If you did something truly unspeakable, could you live with the guilt, or would it consume you whole? That’s the question that burns throughout 1922 — the upcoming Stephen King adaptation that premieres on Netflix on October 20. Written and directed by Zak Hilditch, the 1922 movie is the latest in a string of critically-acclaimed films and TV shows set in the King multiverse. Here’s everything you should know about 1922.
1. It’s based on a novella from King’s Full Dark, No Stars.
1922 is based on a novella of the same name, which appears in Stephen King’s 2010 collection Full Dark, No Stars. Set during the Jazz Age in Hemingford Home, NE (which fans of The Stand will remember was also the hometown of Mother Abagail), the story focuses on Wilfred James, a farmer who plots with his teenage son to murder his wife in order to keep her from selling 100 acres of nearby farmland.
2. The cast looks amazing.
The 1922 movie stars Thomas Jane, who has previously appeared in two other Stephen King adaptations — 2003’s Dreamcatcher and the 2007 film version of The Mist. Molly Parker stars as his wife, Arlette, and Dylan Schmid co-stars as James’s son, Henry. Kaitlyn Bernard appears as Henry’s girlfriend, Shannon Cotterie.
3. This is the third adaptation from Full Dark, No Stars.
In addition to 1922, there have been two adaptations from Full Dark, No Stars. The first was the 2014 psychological thriller A Good Marriage, which starred Joan Allen and Anthony LaPaglia. Big Driver, which is another novella from the book, was also adapted in 2014. The crime thriller aired on Lifetime and starred Maria Bello, Joan Jett, and Olympia Dukakis.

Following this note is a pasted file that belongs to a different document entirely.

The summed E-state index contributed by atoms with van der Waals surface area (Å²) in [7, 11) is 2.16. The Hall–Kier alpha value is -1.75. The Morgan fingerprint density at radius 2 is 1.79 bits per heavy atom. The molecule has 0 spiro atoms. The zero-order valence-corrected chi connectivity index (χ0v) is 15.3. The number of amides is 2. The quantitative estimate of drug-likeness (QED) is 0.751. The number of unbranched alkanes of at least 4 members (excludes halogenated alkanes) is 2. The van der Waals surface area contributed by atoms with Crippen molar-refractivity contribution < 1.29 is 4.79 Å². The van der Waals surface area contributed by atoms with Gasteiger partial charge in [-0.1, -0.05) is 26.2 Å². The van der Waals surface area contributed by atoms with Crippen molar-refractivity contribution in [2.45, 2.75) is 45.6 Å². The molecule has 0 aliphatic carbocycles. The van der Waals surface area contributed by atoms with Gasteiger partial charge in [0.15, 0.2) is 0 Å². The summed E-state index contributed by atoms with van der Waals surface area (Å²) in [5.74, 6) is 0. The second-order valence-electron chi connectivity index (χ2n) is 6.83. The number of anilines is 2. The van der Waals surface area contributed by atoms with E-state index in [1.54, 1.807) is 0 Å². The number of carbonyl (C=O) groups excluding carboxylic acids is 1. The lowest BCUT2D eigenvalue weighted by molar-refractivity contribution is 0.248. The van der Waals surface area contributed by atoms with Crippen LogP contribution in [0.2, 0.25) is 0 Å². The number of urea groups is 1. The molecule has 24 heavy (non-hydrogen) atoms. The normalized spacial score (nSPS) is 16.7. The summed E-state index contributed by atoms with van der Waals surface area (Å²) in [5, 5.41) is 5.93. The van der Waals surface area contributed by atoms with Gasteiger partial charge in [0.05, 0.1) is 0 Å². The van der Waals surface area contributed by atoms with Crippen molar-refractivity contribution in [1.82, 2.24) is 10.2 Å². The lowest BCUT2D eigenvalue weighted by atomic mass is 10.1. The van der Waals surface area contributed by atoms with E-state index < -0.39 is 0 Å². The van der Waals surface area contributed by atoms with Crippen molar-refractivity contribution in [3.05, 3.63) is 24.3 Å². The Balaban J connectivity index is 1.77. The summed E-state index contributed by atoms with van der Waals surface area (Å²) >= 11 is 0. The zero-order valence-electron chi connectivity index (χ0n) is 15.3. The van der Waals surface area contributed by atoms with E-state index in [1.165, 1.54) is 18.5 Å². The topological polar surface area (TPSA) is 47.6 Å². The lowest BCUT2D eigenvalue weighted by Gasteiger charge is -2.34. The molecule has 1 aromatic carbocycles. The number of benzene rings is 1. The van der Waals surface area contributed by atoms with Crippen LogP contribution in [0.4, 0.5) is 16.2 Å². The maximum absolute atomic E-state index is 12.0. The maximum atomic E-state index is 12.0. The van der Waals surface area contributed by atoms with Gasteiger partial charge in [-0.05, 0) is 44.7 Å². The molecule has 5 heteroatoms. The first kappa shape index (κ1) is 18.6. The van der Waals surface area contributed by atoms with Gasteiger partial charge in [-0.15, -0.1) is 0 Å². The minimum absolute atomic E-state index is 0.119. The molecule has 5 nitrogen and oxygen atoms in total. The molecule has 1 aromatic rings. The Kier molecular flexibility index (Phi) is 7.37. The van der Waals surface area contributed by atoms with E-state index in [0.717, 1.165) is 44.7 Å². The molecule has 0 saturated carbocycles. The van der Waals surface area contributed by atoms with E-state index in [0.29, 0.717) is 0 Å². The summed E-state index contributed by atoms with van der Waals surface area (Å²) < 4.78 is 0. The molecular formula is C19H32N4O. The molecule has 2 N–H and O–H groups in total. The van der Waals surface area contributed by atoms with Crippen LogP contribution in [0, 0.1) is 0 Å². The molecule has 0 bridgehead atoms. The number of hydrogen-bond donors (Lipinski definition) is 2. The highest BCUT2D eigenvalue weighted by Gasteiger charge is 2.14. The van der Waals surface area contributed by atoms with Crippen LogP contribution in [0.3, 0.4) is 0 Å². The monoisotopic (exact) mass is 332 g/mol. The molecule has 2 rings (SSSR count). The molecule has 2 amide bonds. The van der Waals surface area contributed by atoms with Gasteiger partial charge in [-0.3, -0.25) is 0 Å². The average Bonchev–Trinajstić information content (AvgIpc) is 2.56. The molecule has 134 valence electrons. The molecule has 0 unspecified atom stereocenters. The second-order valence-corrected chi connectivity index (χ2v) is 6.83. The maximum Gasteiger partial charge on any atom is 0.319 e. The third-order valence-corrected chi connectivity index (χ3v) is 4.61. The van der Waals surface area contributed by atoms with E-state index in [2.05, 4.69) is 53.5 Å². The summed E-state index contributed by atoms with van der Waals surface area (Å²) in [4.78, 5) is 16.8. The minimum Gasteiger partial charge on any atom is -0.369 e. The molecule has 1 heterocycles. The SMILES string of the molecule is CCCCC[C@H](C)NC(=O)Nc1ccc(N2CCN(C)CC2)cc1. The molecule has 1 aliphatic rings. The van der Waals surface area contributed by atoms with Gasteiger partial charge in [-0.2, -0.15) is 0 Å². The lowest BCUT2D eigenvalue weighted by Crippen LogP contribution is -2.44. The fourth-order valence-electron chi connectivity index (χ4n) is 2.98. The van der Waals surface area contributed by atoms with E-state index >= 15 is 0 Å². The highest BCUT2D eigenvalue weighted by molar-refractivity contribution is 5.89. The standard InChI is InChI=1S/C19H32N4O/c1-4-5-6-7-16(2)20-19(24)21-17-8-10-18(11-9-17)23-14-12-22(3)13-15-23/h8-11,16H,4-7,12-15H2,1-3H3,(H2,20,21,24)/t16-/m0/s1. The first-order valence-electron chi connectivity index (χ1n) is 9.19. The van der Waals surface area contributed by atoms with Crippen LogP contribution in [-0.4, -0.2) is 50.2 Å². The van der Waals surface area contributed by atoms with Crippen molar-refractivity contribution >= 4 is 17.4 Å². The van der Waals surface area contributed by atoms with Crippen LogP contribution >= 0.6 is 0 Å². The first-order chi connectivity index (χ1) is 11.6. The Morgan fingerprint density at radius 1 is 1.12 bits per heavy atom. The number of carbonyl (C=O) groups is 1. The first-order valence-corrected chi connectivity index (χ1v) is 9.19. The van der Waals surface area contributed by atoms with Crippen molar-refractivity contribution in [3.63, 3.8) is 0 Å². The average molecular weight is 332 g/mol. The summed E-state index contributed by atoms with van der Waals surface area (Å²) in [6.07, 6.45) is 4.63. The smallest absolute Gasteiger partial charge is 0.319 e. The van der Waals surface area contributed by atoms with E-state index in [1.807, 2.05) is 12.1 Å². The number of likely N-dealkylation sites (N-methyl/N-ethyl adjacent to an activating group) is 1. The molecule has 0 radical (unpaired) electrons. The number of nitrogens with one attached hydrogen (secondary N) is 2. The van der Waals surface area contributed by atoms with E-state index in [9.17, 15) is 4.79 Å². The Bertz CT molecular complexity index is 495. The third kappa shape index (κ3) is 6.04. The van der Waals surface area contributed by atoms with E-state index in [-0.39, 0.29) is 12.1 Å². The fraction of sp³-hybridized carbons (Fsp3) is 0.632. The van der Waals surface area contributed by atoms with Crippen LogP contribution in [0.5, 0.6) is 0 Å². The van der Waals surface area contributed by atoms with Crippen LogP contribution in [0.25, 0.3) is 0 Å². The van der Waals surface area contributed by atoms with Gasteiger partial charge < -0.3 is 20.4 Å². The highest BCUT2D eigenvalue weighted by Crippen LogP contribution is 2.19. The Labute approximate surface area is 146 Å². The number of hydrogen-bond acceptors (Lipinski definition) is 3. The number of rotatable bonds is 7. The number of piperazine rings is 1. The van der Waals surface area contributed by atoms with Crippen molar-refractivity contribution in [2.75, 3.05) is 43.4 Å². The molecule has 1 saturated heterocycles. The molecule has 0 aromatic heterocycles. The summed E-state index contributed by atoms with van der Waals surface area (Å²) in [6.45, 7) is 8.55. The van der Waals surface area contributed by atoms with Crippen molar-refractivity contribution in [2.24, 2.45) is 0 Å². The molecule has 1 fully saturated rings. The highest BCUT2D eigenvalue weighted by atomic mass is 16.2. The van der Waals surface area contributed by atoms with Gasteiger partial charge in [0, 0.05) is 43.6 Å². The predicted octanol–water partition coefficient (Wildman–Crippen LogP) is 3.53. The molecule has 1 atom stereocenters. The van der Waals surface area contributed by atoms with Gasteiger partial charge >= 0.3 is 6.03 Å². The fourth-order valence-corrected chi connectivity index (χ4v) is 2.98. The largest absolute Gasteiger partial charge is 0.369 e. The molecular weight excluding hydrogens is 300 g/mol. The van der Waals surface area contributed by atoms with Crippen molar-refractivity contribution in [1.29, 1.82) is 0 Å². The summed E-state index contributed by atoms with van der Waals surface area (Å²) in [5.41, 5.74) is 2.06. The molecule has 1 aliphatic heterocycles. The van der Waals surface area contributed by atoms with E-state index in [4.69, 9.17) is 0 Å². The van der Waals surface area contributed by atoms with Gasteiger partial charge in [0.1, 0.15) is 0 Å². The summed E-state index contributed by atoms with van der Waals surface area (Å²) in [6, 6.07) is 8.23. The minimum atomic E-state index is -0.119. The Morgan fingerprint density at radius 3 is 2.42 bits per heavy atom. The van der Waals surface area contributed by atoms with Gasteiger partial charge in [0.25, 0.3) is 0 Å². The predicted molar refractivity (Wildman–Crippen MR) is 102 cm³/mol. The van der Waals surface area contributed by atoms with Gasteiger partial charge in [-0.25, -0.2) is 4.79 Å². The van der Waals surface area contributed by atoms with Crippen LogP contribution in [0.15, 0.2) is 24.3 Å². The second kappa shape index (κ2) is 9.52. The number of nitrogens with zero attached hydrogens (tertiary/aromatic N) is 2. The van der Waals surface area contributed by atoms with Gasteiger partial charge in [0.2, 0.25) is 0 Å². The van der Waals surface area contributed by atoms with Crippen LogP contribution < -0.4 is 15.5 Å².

4. Stephen King calls it “super creepy.”
In a recent interview with Yahoo Movies, the Master of Horror himself gave the upcoming 1922 movie a ringing endorsement:
“The one you want to watch for is, Netflix did an adaptation of 1922 from Full Dark, No Stars… [M]an, I saw a rough cut of that and it won’t leave my mind. That is super creepy!”
5. Critics love it.
The 1922 movie has been getting rave reviews from critics, who are roundly praising it for its straightforward storytelling and intimate look at a man’s steady spiral into madness. IndieWire calls it “a study in pure psychological dread,” while The Verge points out that compared to the other, more sprawling King adaptations out this year, “ isn’t trying to lay the foundations for a grand, cosmic universe. It isn’t trying to build characters who can sell their own merch and carry their own spin-offs down the road. It’s just a simple, single self-contained horror story.” Collider also gave the film a shout-out, calling it “atmospheric and sparing” and adding that, “1922 is one of King’s subtle nightmares, but it packs a punch.”
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